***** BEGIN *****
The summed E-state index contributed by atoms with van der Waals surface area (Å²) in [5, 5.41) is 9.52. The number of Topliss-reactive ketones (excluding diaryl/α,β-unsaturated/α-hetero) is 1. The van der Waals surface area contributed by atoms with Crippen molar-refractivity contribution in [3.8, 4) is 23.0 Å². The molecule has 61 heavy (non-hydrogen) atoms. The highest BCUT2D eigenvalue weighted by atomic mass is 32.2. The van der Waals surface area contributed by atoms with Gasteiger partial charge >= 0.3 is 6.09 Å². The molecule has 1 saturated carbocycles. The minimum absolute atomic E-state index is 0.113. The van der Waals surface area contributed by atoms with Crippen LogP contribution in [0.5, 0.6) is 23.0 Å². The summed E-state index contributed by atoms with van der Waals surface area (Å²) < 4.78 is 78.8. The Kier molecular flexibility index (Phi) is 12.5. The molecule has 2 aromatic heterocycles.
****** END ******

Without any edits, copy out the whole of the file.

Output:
The summed E-state index contributed by atoms with van der Waals surface area (Å²) in [5, 5.41) is 9.52. The number of Topliss-reactive ketones (excluding diaryl/α,β-unsaturated/α-hetero) is 1. The van der Waals surface area contributed by atoms with Crippen molar-refractivity contribution in [3.8, 4) is 23.0 Å². The molecule has 61 heavy (non-hydrogen) atoms. The highest BCUT2D eigenvalue weighted by atomic mass is 32.2. The van der Waals surface area contributed by atoms with Gasteiger partial charge >= 0.3 is 6.09 Å². The molecule has 1 saturated carbocycles. The minimum absolute atomic E-state index is 0.113. The van der Waals surface area contributed by atoms with Crippen LogP contribution in [0.5, 0.6) is 23.0 Å². The summed E-state index contributed by atoms with van der Waals surface area (Å²) < 4.78 is 78.8. The Kier molecular flexibility index (Phi) is 12.5. The molecule has 2 aromatic heterocycles.